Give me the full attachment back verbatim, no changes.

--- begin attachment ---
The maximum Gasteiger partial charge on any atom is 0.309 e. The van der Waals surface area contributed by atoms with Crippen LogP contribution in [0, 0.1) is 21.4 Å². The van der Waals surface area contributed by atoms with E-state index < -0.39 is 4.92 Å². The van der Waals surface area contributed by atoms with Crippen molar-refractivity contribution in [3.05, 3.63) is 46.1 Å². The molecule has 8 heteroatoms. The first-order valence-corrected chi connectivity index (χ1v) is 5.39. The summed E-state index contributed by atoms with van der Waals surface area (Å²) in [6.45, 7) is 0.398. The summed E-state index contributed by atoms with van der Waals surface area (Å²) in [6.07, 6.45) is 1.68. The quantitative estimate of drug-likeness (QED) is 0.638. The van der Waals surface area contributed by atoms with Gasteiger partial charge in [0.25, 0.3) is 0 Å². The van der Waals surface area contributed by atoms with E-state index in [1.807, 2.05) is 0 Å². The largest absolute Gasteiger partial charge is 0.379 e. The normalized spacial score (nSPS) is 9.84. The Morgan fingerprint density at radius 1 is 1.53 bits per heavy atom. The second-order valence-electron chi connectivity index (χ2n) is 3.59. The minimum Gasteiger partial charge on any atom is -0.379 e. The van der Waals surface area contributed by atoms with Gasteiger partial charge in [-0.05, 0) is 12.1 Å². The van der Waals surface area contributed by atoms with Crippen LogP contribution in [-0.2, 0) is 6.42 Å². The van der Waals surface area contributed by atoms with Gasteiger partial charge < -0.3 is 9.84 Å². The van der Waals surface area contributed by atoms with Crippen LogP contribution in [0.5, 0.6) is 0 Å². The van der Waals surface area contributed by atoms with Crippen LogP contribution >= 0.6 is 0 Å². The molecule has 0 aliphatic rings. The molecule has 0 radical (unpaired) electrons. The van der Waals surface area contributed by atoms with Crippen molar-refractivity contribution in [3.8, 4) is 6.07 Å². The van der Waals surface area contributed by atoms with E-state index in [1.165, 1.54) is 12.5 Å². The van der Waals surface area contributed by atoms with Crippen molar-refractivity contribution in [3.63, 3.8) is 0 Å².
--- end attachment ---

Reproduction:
The maximum Gasteiger partial charge on any atom is 0.309 e. The van der Waals surface area contributed by atoms with Crippen LogP contribution in [0, 0.1) is 21.4 Å². The van der Waals surface area contributed by atoms with E-state index < -0.39 is 4.92 Å². The van der Waals surface area contributed by atoms with Crippen molar-refractivity contribution in [3.05, 3.63) is 46.1 Å². The molecule has 8 heteroatoms. The first-order valence-corrected chi connectivity index (χ1v) is 5.39. The summed E-state index contributed by atoms with van der Waals surface area (Å²) in [6.45, 7) is 0.398. The summed E-state index contributed by atoms with van der Waals surface area (Å²) in [6.07, 6.45) is 1.68. The quantitative estimate of drug-likeness (QED) is 0.638. The van der Waals surface area contributed by atoms with Gasteiger partial charge in [0.25, 0.3) is 0 Å². The van der Waals surface area contributed by atoms with E-state index in [1.807, 2.05) is 0 Å². The largest absolute Gasteiger partial charge is 0.379 e. The normalized spacial score (nSPS) is 9.84. The Morgan fingerprint density at radius 1 is 1.53 bits per heavy atom. The second-order valence-electron chi connectivity index (χ2n) is 3.59. The minimum Gasteiger partial charge on any atom is -0.379 e. The van der Waals surface area contributed by atoms with Gasteiger partial charge in [-0.05, 0) is 12.1 Å². The van der Waals surface area contributed by atoms with Crippen LogP contribution in [-0.2, 0) is 6.42 Å². The van der Waals surface area contributed by atoms with Gasteiger partial charge < -0.3 is 9.84 Å². The van der Waals surface area contributed by atoms with Crippen LogP contribution in [0.5, 0.6) is 0 Å². The van der Waals surface area contributed by atoms with Crippen LogP contribution >= 0.6 is 0 Å². The molecule has 0 aliphatic rings. The molecule has 0 radical (unpaired) electrons. The van der Waals surface area contributed by atoms with Crippen molar-refractivity contribution in [3.8, 4) is 6.07 Å². The van der Waals surface area contributed by atoms with E-state index in [1.165, 1.54) is 12.5 Å². The van der Waals surface area contributed by atoms with Crippen molar-refractivity contribution in [3.63, 3.8) is 0 Å².